John Webster on Barth in “From the Substance to the Word:”
[R]evelation is no more and no less than the life of God himself turned to us, the Word of God coming to us by the Holy Spirit, Jesus Christ.’ Such a divine approach cannot be formalised into a set of axioms, and to attempt to do so (by, for example, developing a systematic biblical theology) is to take up a false stance to divine revelation, treating it as ‘a presupposition [Voraussetzung] which we can control.’ Properly undertaken, biblical theology effects no such settlement; it is simply ‘a series of attempted approximations, a collection of individual exegeses’. What is required of the exegete is not systematic ambition but ‘surrender’.
I found this paragraph to be strikingly beautiful in John Webster’s Holy Scripture: A Dogmatic Sketch (Current Issues in Theology):
Second, as God’s free self-presentation, revelation is a free work of sovereign mercy. God’s revelation is God’s spiritual presence: God is the personal subject of the act of revelation, and therefore revelation can in no way be commodified. God is – as Gèrard Siegwalt puts it – revelation’s ‘uncontainable content’. As spiritual presence, the presence of God is free: it is not called forth by any reality other than itself; it is majestically spontaneous and uncaused. Its origin, actualisation and accomplishment require nothing beyond God. Like the entire history of the divine mercy of which it is a part, revelation is unexpected, undeserved, possible only as and because God is, and present after the manner of God. In Barth’s curious phrase, ‘God is the Lord in the wording of his Word.’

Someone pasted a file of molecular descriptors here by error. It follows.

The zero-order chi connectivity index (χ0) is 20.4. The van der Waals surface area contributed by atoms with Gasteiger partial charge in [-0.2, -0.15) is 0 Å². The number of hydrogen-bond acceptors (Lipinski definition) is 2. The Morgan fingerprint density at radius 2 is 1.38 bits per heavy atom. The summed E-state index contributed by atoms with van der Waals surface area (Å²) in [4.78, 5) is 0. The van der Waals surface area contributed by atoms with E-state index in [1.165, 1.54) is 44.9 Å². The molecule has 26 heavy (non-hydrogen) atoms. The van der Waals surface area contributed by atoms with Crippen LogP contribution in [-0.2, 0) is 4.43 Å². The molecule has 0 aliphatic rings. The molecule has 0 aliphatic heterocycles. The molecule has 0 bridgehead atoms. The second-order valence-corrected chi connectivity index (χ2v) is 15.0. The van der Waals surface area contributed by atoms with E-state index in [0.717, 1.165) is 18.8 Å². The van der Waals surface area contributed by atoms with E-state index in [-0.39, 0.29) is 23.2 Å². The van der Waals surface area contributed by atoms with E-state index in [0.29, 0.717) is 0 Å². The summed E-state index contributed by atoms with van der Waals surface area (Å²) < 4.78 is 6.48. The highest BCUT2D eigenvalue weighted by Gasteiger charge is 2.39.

Scripture is where we meet God in all the freedom of his self-revealing Lordship.
Sermon text: Psalm 73
Sermon title: Sin and Worship
Date: July 19, 2015
Venue: Miracle Mountain Ranch
Sermon text: Hebrews 2:1-4
Sermon title: Great Salvation, Greater Stakes
Date: August 4, 2013
Venue: Christ Community Church
Sermon text: John 13:1-20
Sermon title: And This Is Love
Date: May 17, 2015
Venue: Forestville Baptist Church
I got to pretend to be a farrier today (City folks, you’re gonna want to look that one up. It doesn’t mean what you think it means.) up at Miracle Mountain Ranch. In the best traditions of cowboy poetry, I composed a little limerick about the experience.
Home, home on the ranch,
Where the cowpokes all have cart blanche
We can shoe as we please, bend the back or the knees,
Till the pain makes us stagger away.
But at least I know ahead of time I’ll be hurting tomorrow morning, so I’ve got that going for me.
Sermon text: Isaiah 6:1-13
Sermon title: The Whole Earth is Full of His Glory
Date: July 7, 2013
Venue: Faith Baptist Church